Andy devotes his days and nights to looking for a lesbian wife of convenience who could possibly bear his child. From online searches to underground marriage markets he finally meets Cherry. She has already married a gay man but the quest for a baby proves to be a far more complex challenge. As they sort things out, the couple clash with their parents’ hopes and their own love partners, revealing the challenges that confront gay people in China today.

The Freedom To Marry

Over the last four decades, the concept of same-sex couples marrying went from a ‘preposterous notion’ to national law. The Freedom to Marry movement is one of the most successful civil rights campaigns in modern history. That said, its victory was carefully planned and orchestrated over decades. Take a riveting ride alongside Evan Wolfson and Mary Bonauto, architect and key litigator of the movement – from the earliest days to their final frenetic dash to the US Supreme Court.

Double Talk

Dubbing is more than just a job for actor Joan Pera, who has been the onscreen voice in Spain of Woody Allen, Jerry Lewis and countless others. Joan has been the Spanish and Catalan voice of Hollywood stars for three decades. Now, with his son Roger in the game, this story of the weird and wonderful world of international dubbing is sharpened with teasing and family rivalry.

The Chair of Life

What holds two sisters-in-law together over a lifetime? Carmen and Maria are two old ladies who support each other in their daily lives despite being alone. Instead of a walking stick, Carmen uses an old wooden chair to get about.


Ron & Roland Addad are very compatible and very identical twins. Director Sami Chan walks us through a playful conversation between twin brothers and leads to their musings on twin life, identity, artistic vision, and toy collecting.

Streetdance Family

“Streetdance Family” is the story of UK under-16 street dance crew Entity’s journey to the world championship in Germany. The film follows them through their rigorous training as they face the challenges of preparing for international competition. Their personal stories unfold through interviews with dancers, coaches and families, deepening our understanding of what drives them to go for the gold.

Ron Taylor: Dr. Baseball

“Ron Taylor: Dr. Baseball” is the story of an 11-year major League pitcher who, after winning two world championships with the 1964 St. Louis Cardinals and the 1969 Miracle Mets, embarked on a USO tour through Vietnam that would change his life. After visiting field hospitals, Ron devoted the rest of his life to medicine, eventually becoming the team physician for the Toronto Blue Jays. Through interviews with former teammates and friends, his two sons uncover the course of their father’s life.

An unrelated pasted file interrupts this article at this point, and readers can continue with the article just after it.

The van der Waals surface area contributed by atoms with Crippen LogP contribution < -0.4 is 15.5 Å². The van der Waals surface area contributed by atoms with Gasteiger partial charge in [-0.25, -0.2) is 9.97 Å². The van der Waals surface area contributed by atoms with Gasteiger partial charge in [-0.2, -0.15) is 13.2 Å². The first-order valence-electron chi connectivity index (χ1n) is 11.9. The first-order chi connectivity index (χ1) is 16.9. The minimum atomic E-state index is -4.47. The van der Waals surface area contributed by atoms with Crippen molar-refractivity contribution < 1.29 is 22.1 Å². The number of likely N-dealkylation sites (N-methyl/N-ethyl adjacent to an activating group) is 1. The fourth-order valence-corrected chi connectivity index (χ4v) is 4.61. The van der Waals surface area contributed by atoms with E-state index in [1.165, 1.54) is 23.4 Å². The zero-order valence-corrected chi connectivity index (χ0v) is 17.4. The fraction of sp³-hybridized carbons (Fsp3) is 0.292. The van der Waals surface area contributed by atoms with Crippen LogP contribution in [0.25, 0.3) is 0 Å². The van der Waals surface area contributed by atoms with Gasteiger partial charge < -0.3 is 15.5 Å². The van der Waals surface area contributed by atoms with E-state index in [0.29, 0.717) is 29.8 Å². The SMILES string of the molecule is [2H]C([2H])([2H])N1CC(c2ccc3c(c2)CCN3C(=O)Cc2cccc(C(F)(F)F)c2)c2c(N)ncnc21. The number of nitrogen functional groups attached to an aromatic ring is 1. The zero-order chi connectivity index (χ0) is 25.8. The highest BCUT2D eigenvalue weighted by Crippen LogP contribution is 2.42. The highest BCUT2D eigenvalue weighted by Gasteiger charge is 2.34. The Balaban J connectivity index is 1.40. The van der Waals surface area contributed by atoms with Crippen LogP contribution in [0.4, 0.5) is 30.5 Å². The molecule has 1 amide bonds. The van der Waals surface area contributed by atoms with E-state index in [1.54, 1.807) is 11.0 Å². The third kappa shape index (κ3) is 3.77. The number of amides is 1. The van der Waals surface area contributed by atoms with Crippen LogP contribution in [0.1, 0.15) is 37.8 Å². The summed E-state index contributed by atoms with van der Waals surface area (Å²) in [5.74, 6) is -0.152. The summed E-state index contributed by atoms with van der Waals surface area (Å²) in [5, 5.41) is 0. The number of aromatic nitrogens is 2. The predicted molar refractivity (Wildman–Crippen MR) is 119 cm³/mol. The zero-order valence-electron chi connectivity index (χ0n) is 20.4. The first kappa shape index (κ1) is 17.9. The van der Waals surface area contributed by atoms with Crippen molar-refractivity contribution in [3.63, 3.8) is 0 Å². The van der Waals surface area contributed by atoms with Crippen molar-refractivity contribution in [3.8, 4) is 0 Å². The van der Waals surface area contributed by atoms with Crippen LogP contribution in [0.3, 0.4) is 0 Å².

Quiet Title (2016 Jury Award Winner)

SDFF 2016 Jury Award: Short Documentary

The Taalman sisters relate their memories of a haunted house they grew up in. Director Alina Taalman says ”Growing up, my sisters and I heard voices, saw lights and dreamed of other beings. My mother and I shared a recurring dream of strangers on the driveway. Our dreams and our memories converged into the experience of living in a haunted house”. The question remains: is it mere childhood reminiscence or was it truly haunted?


A Nation Without a Homeland

Mohamed is a child refugee from Syria; he has no recollection of his family or his life before he reached Baghdad. In an attempt to reunite Mohamed with his family, filmmaker Warith Kwaish embarks on a journey, searching the refugee camps along the Iraqi-Syrian Border, desperately seeking leads as to their whereabouts. The result is bittersweet, revealing the scale of the humanitarian drama still unfolding in the region.

In Arabic with English subtitles

Part of our “Portraits of Resilience” special program.

Fibre & Wood

Sanna Rahola and Douglas Drdul are a couple of master craftsmen collaborating on their work. Although he is a woodcarver and she is a fiber artist, they explore techniques of combining their crafts to enhance the effects of each. This film is from the Breakwater Studios’ “Life’s Work” web series on craft in Nova Scotia.


Drawing the Tiger (2016 Special Jury Mention)

SDFF 2016 Special Jury Mention: Feature Documentary

“Drawing the Tiger” is the intimate portrait of a Nepalese family’s daily struggle to survive off subsistence farming and the price that family pays for their golden opportunity to break the poverty cycle. Shanta, their brightest child, receives a charity scholarship to go to school in the capital city. She promises to return and free her family from poverty. But she doesn’t.


That Which Sustains

This short documentary paints a portrait of Abraham Elterman, a Mexican-Jewish Oakland-based artist, who has long dealt with issues of power, individuality and connectedness.